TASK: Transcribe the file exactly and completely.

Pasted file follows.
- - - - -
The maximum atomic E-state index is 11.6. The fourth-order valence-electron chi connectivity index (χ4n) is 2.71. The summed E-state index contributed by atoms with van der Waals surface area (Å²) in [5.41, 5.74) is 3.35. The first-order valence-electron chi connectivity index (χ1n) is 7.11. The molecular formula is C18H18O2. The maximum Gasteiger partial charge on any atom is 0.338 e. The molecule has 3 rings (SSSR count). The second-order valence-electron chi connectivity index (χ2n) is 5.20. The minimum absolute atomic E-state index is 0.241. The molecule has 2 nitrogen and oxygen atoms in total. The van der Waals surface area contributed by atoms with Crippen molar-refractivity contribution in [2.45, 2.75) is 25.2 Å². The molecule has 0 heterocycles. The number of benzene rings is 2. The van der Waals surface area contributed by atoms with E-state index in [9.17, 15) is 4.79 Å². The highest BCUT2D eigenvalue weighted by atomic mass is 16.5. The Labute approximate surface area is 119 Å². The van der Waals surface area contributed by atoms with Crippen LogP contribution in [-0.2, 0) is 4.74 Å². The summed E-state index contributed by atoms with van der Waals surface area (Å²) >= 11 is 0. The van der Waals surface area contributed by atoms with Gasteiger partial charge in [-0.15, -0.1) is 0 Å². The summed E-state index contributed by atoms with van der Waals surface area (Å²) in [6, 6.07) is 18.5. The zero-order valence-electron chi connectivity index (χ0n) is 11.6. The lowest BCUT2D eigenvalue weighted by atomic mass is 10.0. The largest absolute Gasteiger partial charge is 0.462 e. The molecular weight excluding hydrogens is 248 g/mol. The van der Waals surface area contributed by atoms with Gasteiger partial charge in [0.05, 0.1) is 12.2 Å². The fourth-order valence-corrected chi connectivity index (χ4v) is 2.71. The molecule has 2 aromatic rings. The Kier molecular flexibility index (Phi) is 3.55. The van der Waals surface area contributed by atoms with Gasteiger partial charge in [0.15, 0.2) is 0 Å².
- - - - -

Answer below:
The maximum atomic E-state index is 11.6. The fourth-order valence-electron chi connectivity index (χ4n) is 2.71. The summed E-state index contributed by atoms with van der Waals surface area (Å²) in [5.41, 5.74) is 3.35. The first-order valence-electron chi connectivity index (χ1n) is 7.11. The molecular formula is C18H18O2. The maximum Gasteiger partial charge on any atom is 0.338 e. The molecule has 3 rings (SSSR count). The second-order valence-electron chi connectivity index (χ2n) is 5.20. The minimum absolute atomic E-state index is 0.241. The molecule has 2 nitrogen and oxygen atoms in total. The van der Waals surface area contributed by atoms with Crippen molar-refractivity contribution in [2.45, 2.75) is 25.2 Å². The molecule has 0 heterocycles. The number of benzene rings is 2. The van der Waals surface area contributed by atoms with E-state index in [9.17, 15) is 4.79 Å². The highest BCUT2D eigenvalue weighted by atomic mass is 16.5. The Labute approximate surface area is 119 Å². The van der Waals surface area contributed by atoms with Crippen LogP contribution in [-0.2, 0) is 4.74 Å². The summed E-state index contributed by atoms with van der Waals surface area (Å²) >= 11 is 0. The van der Waals surface area contributed by atoms with Gasteiger partial charge in [-0.15, -0.1) is 0 Å². The summed E-state index contributed by atoms with van der Waals surface area (Å²) in [6, 6.07) is 18.5. The zero-order valence-electron chi connectivity index (χ0n) is 11.6. The lowest BCUT2D eigenvalue weighted by atomic mass is 10.0. The largest absolute Gasteiger partial charge is 0.462 e. The molecular weight excluding hydrogens is 248 g/mol. The van der Waals surface area contributed by atoms with Gasteiger partial charge in [0.05, 0.1) is 12.2 Å². The fourth-order valence-corrected chi connectivity index (χ4v) is 2.71. The molecule has 2 aromatic rings. The Kier molecular flexibility index (Phi) is 3.55. The van der Waals surface area contributed by atoms with Gasteiger partial charge in [0.15, 0.2) is 0 Å².